“Fresh Tires” – Keep Safe When Trailering

“Fresh Tires” – Keep Safe When Trailering

“Fresh Tires” – Keep Safe When Trailering

by December 19, 2015

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If you haven’t already thought about it, it’s probably time to start thinking about doing some maintenance on your boat. The off season is usually a time when goodies are bought and installed on our rigs; but we often overlook our trailers. It’s funny because, without your trailer, you probably would not be able to do what you love doing on those long weekends, right? So why not give your trailer some love?

Before you dust off your trailers and haul out your precious rigs to the launch, be sure to pay special attention to the condition of your trailer tires. The trailer is perhaps the most neglected and overlooked part of your towing package. During the winter it likely sits ignored and perhaps even out in the cold, uncovered and out in the elements. If you are putting your rig in a garage, then you are one of the lucky ones, but your trailer is still probably an afterthought.

The best thing to do in the beginning of the boating season is to take your boat for a quick test tow around the neighborhood. Take some time to ensure your lights and trailer brakes are in working condition. If something is not working, the issue could lie with either the trailer, the trailer plug or at the brake controller. If you find issues, it’s essential that they be fixed before your first trip out to the lake.

Perhaps the most overlooked item on your trailer are the tires. Trailer tires, like all tires, have a limited service life. This life is rated in years as well as in miles. Trailers are notorious for blowing tires and it is often due to tire age. Your trailer tires may appear to be in good shape. Though, with air pressure perfectly set, they could be a ticking time bomb.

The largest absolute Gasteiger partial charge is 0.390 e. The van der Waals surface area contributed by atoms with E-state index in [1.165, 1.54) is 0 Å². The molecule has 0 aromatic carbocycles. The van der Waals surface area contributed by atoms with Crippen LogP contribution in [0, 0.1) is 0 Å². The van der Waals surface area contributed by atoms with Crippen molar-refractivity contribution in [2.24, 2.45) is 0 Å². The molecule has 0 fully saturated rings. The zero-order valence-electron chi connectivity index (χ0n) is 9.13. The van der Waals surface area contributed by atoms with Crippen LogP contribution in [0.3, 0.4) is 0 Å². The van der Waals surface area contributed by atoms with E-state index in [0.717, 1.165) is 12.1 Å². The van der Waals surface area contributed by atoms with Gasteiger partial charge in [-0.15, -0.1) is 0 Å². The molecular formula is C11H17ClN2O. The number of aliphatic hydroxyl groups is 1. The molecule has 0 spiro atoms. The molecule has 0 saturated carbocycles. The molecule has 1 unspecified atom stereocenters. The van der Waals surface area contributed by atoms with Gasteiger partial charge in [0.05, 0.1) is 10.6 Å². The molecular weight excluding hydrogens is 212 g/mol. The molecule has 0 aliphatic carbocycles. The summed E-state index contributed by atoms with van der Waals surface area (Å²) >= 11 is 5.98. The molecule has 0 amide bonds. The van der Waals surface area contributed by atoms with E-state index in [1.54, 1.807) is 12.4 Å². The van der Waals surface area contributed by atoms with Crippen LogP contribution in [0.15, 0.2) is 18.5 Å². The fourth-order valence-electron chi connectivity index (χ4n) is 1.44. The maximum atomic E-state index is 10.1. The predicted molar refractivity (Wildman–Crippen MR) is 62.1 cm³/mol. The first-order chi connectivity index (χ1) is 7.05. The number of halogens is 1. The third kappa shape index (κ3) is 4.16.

All tires have a date code and tire life is expected to end at the 10-year mark. Check the “born on date” for your trailer tires and consider replacing them if they are getting close to the 10 year mark. Don’t forget that the same rule applies to your spare as well. They too have a 10 year life expectancy whether or not they even touched the road yet.

Tire Code Date Close up

You may have to crawl around under your trailer to find the code date as it’s only printed on one side of the tire. This tire was produced on the 9th week of 2015, so it’s super fresh!

 

Trailer Tire Code Dates

Your tire’s date of manufacture can be found on the sidewall. Look for a long string of letters and numbers that begin with “DOT.” This string will end in four numbers, for post 2000 manufacture. Tires made pre-2000 will only have three numbers at the end and are all out of date. The first two of these last four numbers are the week and the last two are the year. For example, if the four final numbers are 4511, the tire was manufactured on the 45th week of 2011.

Stay safe and Tight Lines!

 

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